TRW is known for supplying the automotive industry worldwide with a broad line of engine, steering, chassis, and general components – from valves and steering gears, to seat belts and ignitions parts- for original equipment and replacement markets. In 1983, TRW was noticed for their one of a kind calendar production which highlighted a great collection of rare automobiles and unique personality prints illustrated by artist James B. Deneen.
1911 Reeves Octoauto
The first automobile featured on the calendar was designed by Milton Reeves of Reeves Pulley Company, who designed several unparalleled automobiles including the eight-wheeled 1911 Reeves Octoauto. Mr. Reeves modified a standard four door Overland adding an extra axle at both ends of the vehicle. The forward pair of rear wheels was the driving wheels while the steering mechanism geared the front pair of wheels to turn at slightly greater angle. The automobile was shown at the inaugural Indianapolis 500 held in 1911. The car was over 20 feet long! Mr. Reeves claimed that by having eight tires that each tire would have more longevity.
Automobile designer, Karl H. Martin Wasp, created quite a stir at the National Auto Show at the Grand Palace. Unfortunately, Mr. Martin was too late to register his automobile; therefore, Mr. Martin displayed his 1925 Wasp directly in front of the elevators in the lobby of the Hotel Commodore. With its Rickshaw Phaeton body, Victorian top, severely pointed bicycle-type fenders, and a 90 degree windshield the Wasp became a huge success among patrons.
Mr. Martin produced the first Wasp touring car which was the culmination of design and engineering experience that began when he became a professional designer and builder of automobile coach-work. The 1925 Wasp design caught the eye of actor Douglas Fairbanks. Mr. Martin later brought the first Wasp built as a wedding present for actress Mary Pickford in Hollywood, California.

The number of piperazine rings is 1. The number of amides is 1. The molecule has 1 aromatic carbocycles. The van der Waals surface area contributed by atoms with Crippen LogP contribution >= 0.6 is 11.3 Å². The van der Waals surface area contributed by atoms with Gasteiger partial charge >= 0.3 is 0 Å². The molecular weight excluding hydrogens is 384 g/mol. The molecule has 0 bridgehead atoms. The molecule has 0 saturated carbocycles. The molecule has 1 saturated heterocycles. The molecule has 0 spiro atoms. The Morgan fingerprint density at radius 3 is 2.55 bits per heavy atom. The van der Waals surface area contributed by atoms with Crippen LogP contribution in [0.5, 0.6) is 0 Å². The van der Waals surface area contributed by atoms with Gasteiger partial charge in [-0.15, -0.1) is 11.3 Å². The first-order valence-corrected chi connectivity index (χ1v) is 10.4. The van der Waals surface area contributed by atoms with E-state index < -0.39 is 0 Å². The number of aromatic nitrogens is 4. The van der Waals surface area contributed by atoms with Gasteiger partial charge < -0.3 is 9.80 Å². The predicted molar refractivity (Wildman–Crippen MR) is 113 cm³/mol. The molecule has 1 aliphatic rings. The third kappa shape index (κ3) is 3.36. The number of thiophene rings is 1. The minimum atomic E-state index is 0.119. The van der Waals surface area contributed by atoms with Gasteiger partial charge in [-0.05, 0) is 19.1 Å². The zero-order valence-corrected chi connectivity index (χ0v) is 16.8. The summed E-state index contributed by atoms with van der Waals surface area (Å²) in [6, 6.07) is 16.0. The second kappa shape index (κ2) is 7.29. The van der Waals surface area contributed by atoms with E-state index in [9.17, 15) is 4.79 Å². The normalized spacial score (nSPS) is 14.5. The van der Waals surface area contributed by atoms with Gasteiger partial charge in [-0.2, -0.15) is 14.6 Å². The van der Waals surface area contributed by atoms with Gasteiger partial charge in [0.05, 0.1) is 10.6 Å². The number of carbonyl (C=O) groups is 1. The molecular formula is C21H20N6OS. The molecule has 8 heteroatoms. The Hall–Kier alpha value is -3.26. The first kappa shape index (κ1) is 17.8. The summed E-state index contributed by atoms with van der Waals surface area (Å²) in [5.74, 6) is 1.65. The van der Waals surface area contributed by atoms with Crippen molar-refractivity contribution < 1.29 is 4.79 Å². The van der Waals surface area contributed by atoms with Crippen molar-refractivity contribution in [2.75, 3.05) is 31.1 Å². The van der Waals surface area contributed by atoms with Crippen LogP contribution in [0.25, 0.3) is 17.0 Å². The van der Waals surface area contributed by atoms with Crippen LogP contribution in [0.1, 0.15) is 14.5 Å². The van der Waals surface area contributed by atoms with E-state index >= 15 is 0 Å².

In 1938, Rust Heinz, Heinz 57 Ketchup Company, along with Mr. Maurice Schwartz, Pasadena, California, designed the Phantom Corsair which was a six seat passenger experimental aerodynamic prototype model that currently still exists today. The design offered a smooth surface with separate fenders allowing for the curvaceous body to gracefully flow from front to back. The Phantom Corsair was a one of kind design. Bohman & Schwartz assembled the Phantom Corsair for an estimated $25,000. Mr. Heinz had future plans to build more Corsair models but unfortunately, Mr. Heinz untimely death ended any future production plans for the Phantom Corsair automobile.
1941 Chrysler Newport
The 1941 Chrysler Newport was selected as the pace car for the 1941 Indianapolis 500, the first time a non-production vehicle has held that honor. Basically a parade car, the 1941 Newport offered four doors, hidden headlamps and push button door handles. The model had no side windows while both the front and rear windshields folded flat forward. The Chrysler Newport was designed as a natural evolution. The dual cowl phaeton concept popularized by many independent coach builders during the 1930's. Mr. Dan Topping, owner of the New York Yankees, bought the Chrysler Newport for his wife, actress Lana Turner.
The 1965 Bugatti was first introduced to the public at the Torino Show in 1965. Though its styling was praised by many, its prewar hardware was not. The 1965 Bugatti concept model was designed by Virgil Exner Jr. Bugatti which was built with only seven chassis. The last Bugatti was sold to Mr. Exner himself because Exner followed Buggatti's pre-war chassis specifications plains. The car engineering was already obsolete, but his machine approximated what a post-war Bugatti would have been like. Corrogeria Ghia, of Torino, Italy, built the body which first appeared at the Torino Auto Show.